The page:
“Can watermelon vines be grown in containers?” Question from George of Hagerstown, MD
Answer: Watermelons can be grown in large containers if you choose a compact variety. Here are my recommendations regarding potted watermelon culture.
Growing Potted Watermelons
First, choose a more compact, short-vine watermelon variety suited for container growing. ‘Cal Sweet Bush‘, a 2019 AAS award winner, has excellent melons and vines that do not take over, and ‘Bush Sugar Baby‘ is another small-vined type with tasty melons. Next, choose a large container that’s between 18 to 24 inches. There must be holes at the bottom for drainage. Plastic or glazed containers hold water better in the heat of summer. Fill the pot with quality, porous potting soil that holds water well. I would choose Black Gold Natural & Organic Raised Bed & Potting Mix. Place the pot in a spot where it gets full sun, and the vining stems can hang down and spread a little. Patios or open garden areas work well for large potted vegetables like this.
Plant one or two watermelons in the pot in spring after the threat of frost has passed. Keep the soil moist. When the vines have reached a good size in summer, water daily in the absence of rain. Fertilizer well from the beginning. A good slow-release fertilizer formulated for vegetables is ideal. Be sure to follow the manufacturer’s application instructions.
Melons should start to appear by late July or August.
“I have a small plot and planted two tomato plants and several watermelon plants. As they grow I’m realizing my plot is quickly running out of space. Can tomato plants be trimmed back? Will watermelon plants take over my yard? How do I trim them back or space them out wide enough?” Question from George of Hagerstown, Maryland
Answer: Both plants can be pruned (please watch the video below about how to prune cherry tomatoes). Both indeterminate (vining) tomatoes and long-vined watermelons will completely take over a garden space in no time. Here are some solutions for managing these gregarious plants this summer and in the future.
Space-Saving Solutions for Tomatoes
Choose determinate, or bush tomatoes. They stay small. The only downside is that they do not produce fruit for as long as indeterminate (vining) tomatoes. If you want more fruit, you have other options.
Cage indeterminate tomatoes with tall, strong, robust cages. I recommend Titan tomato cages or any of comparable size and quality. This way, the vines will grow upright and be easier to prune.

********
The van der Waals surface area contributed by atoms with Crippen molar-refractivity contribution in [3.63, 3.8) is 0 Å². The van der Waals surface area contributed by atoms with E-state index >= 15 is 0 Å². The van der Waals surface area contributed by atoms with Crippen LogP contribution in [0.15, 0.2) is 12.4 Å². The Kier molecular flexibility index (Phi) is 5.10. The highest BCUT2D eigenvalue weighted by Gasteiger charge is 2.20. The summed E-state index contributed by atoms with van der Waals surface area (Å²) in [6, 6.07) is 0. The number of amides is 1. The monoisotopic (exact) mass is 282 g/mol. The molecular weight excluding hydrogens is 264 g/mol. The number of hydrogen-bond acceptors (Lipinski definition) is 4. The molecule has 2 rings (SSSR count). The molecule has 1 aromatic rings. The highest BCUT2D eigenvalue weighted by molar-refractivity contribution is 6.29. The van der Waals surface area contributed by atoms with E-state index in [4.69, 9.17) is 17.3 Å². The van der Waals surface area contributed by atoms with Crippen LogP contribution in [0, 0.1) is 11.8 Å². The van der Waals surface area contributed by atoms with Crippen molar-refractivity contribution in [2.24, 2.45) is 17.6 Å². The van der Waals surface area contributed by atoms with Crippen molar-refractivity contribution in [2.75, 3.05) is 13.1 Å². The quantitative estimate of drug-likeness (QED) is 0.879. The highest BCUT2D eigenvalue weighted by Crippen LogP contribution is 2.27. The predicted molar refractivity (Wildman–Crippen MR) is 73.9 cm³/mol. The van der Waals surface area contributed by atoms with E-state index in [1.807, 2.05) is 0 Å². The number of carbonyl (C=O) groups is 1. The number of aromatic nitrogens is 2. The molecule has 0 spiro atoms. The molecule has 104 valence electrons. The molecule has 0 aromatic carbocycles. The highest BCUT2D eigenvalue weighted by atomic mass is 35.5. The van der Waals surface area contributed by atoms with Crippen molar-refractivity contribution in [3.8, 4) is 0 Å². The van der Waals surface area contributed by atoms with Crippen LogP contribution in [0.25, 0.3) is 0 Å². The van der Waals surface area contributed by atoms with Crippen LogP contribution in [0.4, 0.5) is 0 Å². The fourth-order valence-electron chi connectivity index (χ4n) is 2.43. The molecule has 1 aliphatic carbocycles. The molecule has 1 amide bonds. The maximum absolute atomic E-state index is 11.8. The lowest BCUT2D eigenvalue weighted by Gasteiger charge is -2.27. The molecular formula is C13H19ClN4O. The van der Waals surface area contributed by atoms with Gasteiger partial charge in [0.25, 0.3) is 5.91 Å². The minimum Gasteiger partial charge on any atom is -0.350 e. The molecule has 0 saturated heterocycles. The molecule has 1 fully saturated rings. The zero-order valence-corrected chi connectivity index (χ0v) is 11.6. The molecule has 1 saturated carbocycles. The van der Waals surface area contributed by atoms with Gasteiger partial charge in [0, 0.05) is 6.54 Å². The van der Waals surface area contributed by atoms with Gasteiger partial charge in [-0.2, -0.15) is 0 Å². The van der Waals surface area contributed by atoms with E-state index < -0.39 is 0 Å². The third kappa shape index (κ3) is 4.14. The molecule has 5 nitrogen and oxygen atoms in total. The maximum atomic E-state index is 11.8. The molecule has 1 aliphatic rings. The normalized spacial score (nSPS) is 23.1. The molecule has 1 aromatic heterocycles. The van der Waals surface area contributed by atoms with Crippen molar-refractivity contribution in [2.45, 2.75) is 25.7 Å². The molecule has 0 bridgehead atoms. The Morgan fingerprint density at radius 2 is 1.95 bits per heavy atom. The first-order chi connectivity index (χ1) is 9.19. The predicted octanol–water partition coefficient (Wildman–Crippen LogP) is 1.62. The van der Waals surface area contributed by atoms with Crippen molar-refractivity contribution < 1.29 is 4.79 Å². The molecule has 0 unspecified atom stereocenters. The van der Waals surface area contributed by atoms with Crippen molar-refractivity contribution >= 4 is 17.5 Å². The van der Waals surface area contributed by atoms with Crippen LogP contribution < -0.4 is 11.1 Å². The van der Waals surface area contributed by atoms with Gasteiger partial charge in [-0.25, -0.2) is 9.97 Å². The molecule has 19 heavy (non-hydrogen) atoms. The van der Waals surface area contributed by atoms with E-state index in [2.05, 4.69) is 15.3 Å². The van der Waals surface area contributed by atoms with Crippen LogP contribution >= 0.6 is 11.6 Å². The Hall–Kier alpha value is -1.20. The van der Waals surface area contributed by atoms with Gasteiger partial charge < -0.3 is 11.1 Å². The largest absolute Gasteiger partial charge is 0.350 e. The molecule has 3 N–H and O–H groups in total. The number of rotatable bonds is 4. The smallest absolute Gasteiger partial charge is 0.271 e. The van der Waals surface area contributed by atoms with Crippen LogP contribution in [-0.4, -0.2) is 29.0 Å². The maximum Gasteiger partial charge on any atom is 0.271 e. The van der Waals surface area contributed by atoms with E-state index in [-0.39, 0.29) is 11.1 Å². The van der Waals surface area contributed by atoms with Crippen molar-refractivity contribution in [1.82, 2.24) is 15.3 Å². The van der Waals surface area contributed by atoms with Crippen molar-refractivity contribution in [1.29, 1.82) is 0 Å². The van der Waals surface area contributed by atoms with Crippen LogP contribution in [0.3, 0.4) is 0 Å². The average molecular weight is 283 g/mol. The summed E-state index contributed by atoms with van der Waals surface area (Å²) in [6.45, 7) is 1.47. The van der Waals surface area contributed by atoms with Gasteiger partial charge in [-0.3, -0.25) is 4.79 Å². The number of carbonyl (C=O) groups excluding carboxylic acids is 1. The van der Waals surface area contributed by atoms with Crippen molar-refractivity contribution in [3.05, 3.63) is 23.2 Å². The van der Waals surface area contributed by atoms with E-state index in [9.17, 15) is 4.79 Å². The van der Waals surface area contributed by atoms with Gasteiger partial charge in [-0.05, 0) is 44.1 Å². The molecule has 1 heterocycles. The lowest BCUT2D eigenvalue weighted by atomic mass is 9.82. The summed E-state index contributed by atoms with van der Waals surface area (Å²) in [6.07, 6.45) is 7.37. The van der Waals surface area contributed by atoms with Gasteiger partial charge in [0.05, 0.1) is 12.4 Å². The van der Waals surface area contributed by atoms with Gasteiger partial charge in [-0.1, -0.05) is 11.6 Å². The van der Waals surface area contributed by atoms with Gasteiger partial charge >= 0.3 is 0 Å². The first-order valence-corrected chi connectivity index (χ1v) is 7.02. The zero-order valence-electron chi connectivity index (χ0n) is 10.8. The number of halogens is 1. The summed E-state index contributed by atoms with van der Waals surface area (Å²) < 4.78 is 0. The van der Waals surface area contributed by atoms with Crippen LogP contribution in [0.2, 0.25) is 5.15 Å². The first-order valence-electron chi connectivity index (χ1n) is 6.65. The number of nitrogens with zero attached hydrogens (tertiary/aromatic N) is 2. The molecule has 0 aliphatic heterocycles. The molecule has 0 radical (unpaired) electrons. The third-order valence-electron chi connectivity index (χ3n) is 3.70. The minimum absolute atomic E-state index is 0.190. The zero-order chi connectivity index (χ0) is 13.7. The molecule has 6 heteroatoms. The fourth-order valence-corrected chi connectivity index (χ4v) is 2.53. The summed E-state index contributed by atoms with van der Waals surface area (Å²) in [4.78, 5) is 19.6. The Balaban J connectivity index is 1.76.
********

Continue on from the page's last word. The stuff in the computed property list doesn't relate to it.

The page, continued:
Prune indeterminate tomatoes. Please watch the video below to learn how.
Space-Saving Solutions for Watermelon
Choose short-vine watermelons, such as ‘Cal Sweet Bush‘, a 2019 AAS award winner that has excellent melons and vines that do not take over.
Train melons on a trellis. Small-fruited types, like ‘Little Baby Flower‘, a personal favorite, are the best for trellising.
Trim back select watermelon vine branches that have outgrown their area. Keep in mind, some will need to reach a long length to properly fruit.
Watch the video below for more watermelon-growing tips.
“I lost all of my watermelons to black rot. How can I prevent this next year?” Question from Tina of Holley, New York.
Answer: I am so sorry! The excess moisture of the season has caused extra problems for fruit and veggie growers out East. Black rot on watermelon (more commonly called “gummy stem blight” (GSB)) is a nasty disease caused by the fungus, Didymella bryoniae. Not only does it attack watermelon, but it infects all cucurbits (cantaloupe, squash, cucumbers, etc.). Thankfully, there are several steps you can take to managing it in the future.
Clean up: Remove all vines and debris infected with GSB, and bag and dispose of them in a sanitary manner. Never compost them. GSB will hang out on any old infected crop litter, ready to infect more veggies.
Rotate: Refrain from growing melons for at least three years in the spot where you experienced GSB.
Seed: Purchased seed can be infected with GSB without you knowing it. Be sure to buy seeds from good seed companies that will ensure their seed is GSB-free.
Nursery seedlings: If you buy your watermelon as seedling starts from a nursery, inspect them first. Seedlings with GSB will show several telltale symptoms: dead areas on leaf edges, and oozing-water-soaked areas on the stems. Basically, if seedlings don’t look perfectly healthy, something’s wrong.
Raise planting areas: Raising your planting area can help keep roots from becoming waterlogged and plants drier. Also, plant them in full sun and areas with high air flow. This may help them better resist the disease in the field.
Keep beds well weeded: Some weeds are carriers of GSB, so clean beds are better beds.
Monitoring: Monitor plants for any signs of GSB. Look for oozy, gummy stem lesions, leaves with dead edges and spots (with concentric circles in the spots), and the beginnings of fruit lesions. (Click here for images.) Remove plants immediately if they have GSB.
Fungicide application: Several fungicides can manage GSB, but all are highly toxic. (Learn more here.) Sadly, no organic options work, yet.
Post-harvest storage: GSB infection can also occur on the skin of just-picked watermelon that look okay. Avoid damaging melon skins after harvest, and store fruits at 45°F–50°F to prevent black rot after harvest.
Work is being done to find resistant watermelon varieties, but none have hit the market so far. Good luck, and keep us posted on your melon growing next year.